Judicial Watch President Tom Fitton pointed to documents obtained through Freedom of Information Act requests, showing House and Senate applications to the D.C. Exchange Authority categorized the institutions as small businesses with 45 employees.
“The documents we obtained from D.C. Health Exchange show that every member of Congress who has enrolled in Obamacare has obtained their insurance coverage — and any taxpayer subsidies — through fraud,” Fitton said Wednesday.
When asked for a comment on the lawsuit’s charges, a spokesperson for the D.C. Health Benefit Exchange Authority said, “We cannot comment on pending litigation.” Full story
Krepp is challenging Norton to a public debate. (Tom Williams/CQ Roll Call FIle Photo)
Congressional hopeful Tim Krepp has repeatedly called on Del. Eleanor Holmes Norton, D-D.C., to participate in a debate before Election Day, so far, to no avail.
The tour guide and historian, running as an independent, faces a steep uphill battle to unseat the 12-term congresswoman who won her seat in 2012 with 88.5 percent of the vote. Despite the challenge, Krepp hopes his message that it’s time for a change will resonate with D.C. voters. And one way to relay that message would be in a public debate.
“I felt like we were just kind of being blown off,” Krepp’s campaign manager Brian Pate told CQ Roll Call in a Tuesday phone interview. “I’ve never been contacted by the scheduler and it’s been almost four weeks. So I feel like we’re rapidly running out of time to have a debate.” Full story
Rep. David McKinley, R-W.Va., tries to hail a taxi. (Bill Clark/CQ Roll Call File Photo)
Between paid advertisements and weather updates on cab monitors, D.C. taxi riders have also heard a message about District voting rights. But those videos, which aired over the past seven months, are in the process of being replaced with a public service announcement about D.C. libraries.
Neville Waters, a spokesman for the D.C. Taxicab Commission, said the DC Vote public service announcements discussing District voting rights should have been replaced last month. However, the PSAs are still airing in some cabs as the monitors transition to the new content.
DC Vote is planning to create new videos next year to be used specifically in cabs and they hope the ads will air in taxis again in 2015. Waters said the commission “would certainly consider DC Vote” when evaluating PSAs for the cab monitors.
The most recent DC Vote videos, which first popped up in cabs in March, consisted of two 15-second spots, one featuring civil rights activist Julian Bond and the other featuring DC Vote’s executive director, Kimberly Perry.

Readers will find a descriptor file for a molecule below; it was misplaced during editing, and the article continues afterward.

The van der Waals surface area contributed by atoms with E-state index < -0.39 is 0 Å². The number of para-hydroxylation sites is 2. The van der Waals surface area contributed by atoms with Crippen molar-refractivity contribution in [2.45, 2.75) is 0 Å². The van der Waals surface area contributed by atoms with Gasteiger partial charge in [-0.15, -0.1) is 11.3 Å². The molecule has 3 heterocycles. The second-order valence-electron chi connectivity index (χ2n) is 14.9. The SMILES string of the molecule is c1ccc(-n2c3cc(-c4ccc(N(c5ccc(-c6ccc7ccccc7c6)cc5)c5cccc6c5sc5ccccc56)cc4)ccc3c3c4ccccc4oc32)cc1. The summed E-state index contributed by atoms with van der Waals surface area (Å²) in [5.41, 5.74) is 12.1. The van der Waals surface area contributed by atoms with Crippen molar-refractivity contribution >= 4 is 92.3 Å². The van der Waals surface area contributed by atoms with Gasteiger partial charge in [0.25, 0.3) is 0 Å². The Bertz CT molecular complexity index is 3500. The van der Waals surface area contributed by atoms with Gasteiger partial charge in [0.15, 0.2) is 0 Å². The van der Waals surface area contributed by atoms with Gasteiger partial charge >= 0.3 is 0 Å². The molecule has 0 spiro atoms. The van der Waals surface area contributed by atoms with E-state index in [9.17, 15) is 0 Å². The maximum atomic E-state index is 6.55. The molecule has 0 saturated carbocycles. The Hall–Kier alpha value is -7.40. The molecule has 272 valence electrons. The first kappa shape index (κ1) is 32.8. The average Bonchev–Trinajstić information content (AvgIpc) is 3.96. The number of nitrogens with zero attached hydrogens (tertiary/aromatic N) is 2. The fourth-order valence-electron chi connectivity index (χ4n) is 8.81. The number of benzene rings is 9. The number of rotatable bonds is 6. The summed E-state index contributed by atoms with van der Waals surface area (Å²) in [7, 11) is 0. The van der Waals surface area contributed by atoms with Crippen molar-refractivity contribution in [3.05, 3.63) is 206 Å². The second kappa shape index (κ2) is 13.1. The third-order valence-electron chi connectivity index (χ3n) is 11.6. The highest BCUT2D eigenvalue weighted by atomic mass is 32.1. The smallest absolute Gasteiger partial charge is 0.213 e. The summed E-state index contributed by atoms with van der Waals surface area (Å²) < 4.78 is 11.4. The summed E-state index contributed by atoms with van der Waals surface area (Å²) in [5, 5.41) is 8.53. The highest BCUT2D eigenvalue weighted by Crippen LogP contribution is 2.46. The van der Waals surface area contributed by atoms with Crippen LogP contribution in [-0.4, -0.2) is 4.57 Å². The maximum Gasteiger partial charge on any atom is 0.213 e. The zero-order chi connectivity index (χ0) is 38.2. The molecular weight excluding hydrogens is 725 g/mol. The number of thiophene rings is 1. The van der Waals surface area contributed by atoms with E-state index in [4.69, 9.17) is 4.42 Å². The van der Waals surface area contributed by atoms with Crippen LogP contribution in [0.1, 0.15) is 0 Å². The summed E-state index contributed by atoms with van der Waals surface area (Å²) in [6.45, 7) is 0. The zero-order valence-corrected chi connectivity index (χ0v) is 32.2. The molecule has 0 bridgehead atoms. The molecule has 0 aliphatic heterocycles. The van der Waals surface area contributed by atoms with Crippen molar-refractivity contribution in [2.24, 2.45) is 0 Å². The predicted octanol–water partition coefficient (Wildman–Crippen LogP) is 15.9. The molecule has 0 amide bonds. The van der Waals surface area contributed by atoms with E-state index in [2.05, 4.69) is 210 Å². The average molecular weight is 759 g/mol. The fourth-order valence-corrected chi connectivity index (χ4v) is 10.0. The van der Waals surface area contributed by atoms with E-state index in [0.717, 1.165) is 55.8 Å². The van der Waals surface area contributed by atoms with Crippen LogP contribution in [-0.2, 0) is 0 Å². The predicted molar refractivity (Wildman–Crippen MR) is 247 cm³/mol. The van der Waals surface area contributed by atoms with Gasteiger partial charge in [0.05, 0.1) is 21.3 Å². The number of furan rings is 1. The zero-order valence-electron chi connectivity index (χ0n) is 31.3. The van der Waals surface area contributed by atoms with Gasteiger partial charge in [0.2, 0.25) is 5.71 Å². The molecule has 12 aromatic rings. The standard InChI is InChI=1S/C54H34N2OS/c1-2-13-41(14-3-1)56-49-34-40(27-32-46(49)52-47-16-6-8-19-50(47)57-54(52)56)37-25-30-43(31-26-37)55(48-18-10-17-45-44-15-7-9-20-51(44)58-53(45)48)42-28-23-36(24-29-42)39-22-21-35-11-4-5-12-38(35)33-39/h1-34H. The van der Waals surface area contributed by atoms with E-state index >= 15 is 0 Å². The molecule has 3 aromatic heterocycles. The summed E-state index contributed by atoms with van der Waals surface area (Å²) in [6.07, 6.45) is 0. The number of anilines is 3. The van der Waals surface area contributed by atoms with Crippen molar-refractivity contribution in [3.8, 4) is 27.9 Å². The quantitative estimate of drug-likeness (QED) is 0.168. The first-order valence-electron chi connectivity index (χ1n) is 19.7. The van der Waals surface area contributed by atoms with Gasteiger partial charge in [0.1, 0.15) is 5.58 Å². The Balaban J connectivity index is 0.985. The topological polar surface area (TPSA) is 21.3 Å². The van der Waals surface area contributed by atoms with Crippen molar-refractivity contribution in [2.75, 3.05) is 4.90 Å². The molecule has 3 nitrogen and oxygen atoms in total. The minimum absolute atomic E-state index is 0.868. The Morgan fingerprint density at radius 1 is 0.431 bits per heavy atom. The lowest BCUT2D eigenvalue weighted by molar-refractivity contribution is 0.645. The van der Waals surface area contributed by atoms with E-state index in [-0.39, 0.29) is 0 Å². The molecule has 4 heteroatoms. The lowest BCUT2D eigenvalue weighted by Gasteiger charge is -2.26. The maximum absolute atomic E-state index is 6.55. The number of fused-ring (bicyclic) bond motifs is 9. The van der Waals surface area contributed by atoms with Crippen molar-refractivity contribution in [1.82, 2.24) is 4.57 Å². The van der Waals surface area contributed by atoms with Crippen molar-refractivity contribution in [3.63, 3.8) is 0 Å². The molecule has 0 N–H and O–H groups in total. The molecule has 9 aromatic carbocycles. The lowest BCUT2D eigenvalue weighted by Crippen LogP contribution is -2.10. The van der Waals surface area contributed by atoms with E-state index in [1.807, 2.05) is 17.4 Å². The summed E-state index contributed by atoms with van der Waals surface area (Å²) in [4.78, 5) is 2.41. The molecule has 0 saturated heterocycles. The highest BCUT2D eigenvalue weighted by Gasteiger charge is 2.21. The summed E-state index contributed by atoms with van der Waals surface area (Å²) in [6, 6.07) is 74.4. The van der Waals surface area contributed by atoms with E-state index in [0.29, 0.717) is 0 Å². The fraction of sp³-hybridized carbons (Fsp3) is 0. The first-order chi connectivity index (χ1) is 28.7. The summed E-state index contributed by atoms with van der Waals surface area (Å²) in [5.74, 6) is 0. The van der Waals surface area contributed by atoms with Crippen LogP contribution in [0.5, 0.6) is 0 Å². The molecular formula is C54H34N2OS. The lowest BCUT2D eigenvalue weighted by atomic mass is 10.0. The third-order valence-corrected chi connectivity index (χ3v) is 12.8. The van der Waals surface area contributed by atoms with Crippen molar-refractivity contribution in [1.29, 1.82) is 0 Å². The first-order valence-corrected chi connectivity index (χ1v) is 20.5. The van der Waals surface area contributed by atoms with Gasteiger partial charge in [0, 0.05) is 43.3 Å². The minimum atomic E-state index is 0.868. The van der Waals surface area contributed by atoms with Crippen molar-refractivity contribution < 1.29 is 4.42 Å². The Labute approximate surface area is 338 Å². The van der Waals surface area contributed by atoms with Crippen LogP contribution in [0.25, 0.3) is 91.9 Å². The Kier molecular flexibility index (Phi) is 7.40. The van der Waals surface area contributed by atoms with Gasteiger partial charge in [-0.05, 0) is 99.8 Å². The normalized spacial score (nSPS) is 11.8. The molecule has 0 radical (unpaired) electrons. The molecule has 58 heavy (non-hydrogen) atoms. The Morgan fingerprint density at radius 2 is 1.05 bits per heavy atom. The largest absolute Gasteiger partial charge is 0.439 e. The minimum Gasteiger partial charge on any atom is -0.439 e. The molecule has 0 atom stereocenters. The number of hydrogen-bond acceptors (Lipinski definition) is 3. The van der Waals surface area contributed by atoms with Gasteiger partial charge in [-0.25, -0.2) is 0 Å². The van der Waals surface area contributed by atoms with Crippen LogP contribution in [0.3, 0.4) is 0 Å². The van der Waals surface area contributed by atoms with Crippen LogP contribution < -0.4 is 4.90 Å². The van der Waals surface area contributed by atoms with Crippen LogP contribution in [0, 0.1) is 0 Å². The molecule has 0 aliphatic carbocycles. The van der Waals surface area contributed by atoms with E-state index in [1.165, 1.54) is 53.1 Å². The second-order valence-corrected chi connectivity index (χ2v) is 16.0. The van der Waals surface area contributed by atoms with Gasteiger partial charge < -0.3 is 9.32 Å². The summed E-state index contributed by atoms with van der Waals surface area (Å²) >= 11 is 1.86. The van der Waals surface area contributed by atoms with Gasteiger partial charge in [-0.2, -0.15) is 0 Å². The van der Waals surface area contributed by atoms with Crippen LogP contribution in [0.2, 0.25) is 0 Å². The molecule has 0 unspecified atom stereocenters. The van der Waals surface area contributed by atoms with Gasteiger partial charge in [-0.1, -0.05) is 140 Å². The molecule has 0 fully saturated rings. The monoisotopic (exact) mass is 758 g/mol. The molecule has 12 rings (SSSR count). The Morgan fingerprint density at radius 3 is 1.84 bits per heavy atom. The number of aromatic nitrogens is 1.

“The goal of the PSAs, from our standpoint, was to educate the 20 million visitors that come to our city and ride in a cab every year,” Perry said in a phone interview Monday.
The D.C. Taxicab Commission deemed the videos as “non-commercial in nature” which qualified them as public service announcements, so DC Vote was not charged a fee for airing the clips.
Perry said the ads were also relatively inexpensive for DC Vote to create, thanks to discounted and donated resources. Perry also said the PSAs were very effective in informing visitors, residents and government employees about their cause, citing an increase in DC Vote memberships since the PSAs aired in March.
The PSAs directed viewers to visit the organization’s website and featured Bond and Perry making a similar statement noting, “D.C. families pay federal taxes, our sons and daughters fight and die in wars, but we have no vote in Congress. Isn’t it time we ended this injustice?”
Reed served on the Eisenhower Memorial Commission from 2001 until this week. (Bill Clark/CQ Roll Call File Photo)
A second senator has quietly cut ties with the Dwight D. Eisenhower Memorial Commission.
Two weeks after Kansas Republican Jerry Moran submitted his resignation, the EMC received a letter from Rhode Island Democrat Jack Reed notifying them of his exit. By law, the commission is composed of four presidential appointees and four members of each chamber, appointed by leadership. Reed’s resignation leaves the 12-member panel with 10 commissioners.